A large multinational study shows that pet owners don’t think feeding raw food increases the risk of infection to household members. Raw food includes all uncooked meat and other parts of a dead animal. In fact, an infection in humans could be traced to raw pet food in just 0.24% of all surveyed households.
The percentage of pet owners who feed their pets with raw food varies from about 16% in the US and Australia, to over 60% in the Netherlands. Many consider raw food to be healthier for the pet, but others say it is less digestible, could predispose to kidney stones, and could cause leaky gut. Others, of course, fear it could lead to the transmission of food poisoning to humans.
Many people have discussed this issue, however without solid proof in the form of outbreaks of human infection spread from the raw pet food. To answer this question, a team of vets asked pet owners who gave their cats and dogs raw animal food what they thought about the matter.
Raw food denotes any meat, internal organs, bones and cartilage fed to pets uncooked. Image Credit: Johanna Anturaniemi
How was the study done?
The researchers used an Internet survey to collect information from almost 16 500 households with pets in 81 countries, about the handling of pet food, how much of the pet’s diet was made up by raw foods, and which animal it originated from, as well as the type of food borne infection it was associated with in their household, if any. The survey was available online in five languages for almost 230 days.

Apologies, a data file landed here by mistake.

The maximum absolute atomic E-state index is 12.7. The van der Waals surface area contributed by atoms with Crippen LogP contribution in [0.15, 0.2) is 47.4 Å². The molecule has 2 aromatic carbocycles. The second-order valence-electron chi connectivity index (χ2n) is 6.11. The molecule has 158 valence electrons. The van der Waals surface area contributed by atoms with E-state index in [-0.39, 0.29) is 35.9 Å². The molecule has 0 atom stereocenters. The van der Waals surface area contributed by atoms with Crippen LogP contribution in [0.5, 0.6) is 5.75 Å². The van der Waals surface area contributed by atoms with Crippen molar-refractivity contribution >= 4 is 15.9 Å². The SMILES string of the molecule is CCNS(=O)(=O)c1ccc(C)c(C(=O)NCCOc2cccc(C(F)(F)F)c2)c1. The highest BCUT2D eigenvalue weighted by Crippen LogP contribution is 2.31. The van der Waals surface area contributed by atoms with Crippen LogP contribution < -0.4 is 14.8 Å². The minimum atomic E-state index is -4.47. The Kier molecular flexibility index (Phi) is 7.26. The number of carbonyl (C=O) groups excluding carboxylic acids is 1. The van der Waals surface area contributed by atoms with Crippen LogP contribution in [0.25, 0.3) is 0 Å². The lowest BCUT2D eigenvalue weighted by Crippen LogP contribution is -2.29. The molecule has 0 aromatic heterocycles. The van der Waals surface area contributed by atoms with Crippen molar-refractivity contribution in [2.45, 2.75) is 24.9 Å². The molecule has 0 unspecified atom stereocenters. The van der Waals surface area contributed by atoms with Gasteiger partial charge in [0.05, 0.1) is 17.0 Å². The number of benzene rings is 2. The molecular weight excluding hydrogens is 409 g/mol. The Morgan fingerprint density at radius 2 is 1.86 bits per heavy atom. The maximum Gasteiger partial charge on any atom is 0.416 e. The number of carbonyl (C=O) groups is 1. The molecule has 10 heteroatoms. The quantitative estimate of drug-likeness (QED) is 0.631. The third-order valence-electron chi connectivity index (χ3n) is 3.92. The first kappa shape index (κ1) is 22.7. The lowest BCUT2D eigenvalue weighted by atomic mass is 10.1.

The results were classified into households where it was confirmed that a pathogen had spread from the pet food to a human; those where such spread was suspected; and those where no transmission occurred.
What did the study show?
Almost 74% of the respondent households named a dog as the pet fed with raw food, while in almost 20% both cat and dog were fed this way.
Only 0.24%, or 39 households in all, said that someone in the household had been infected by pet food, by a specific named pathogen which was found on laboratory analysis of the human (but not always the pet food) sample. In many of these households the pets often had <20% of their diet made up of raw meat.
The most frequently reported known pathogen causing the human infection was Campylobacteria, and Salmonella, then Escherichia coli, Clostridium, Toxoplasma, and in one case, Yersinia. However, the same pathogen had been found in the pet food in only three cases, since in none of the other households was the suspected pet food subjected to analysis.
An additional 24 households also said they had experienced human infection which they suspected to be spread from the pet food but were not able to say which infective organism was involved. These households more often allowed pets to eat meat from dead animals other than the given foods, and also fed spoiled human food to their pets, which could cause some of these infections rather than the raw pet food.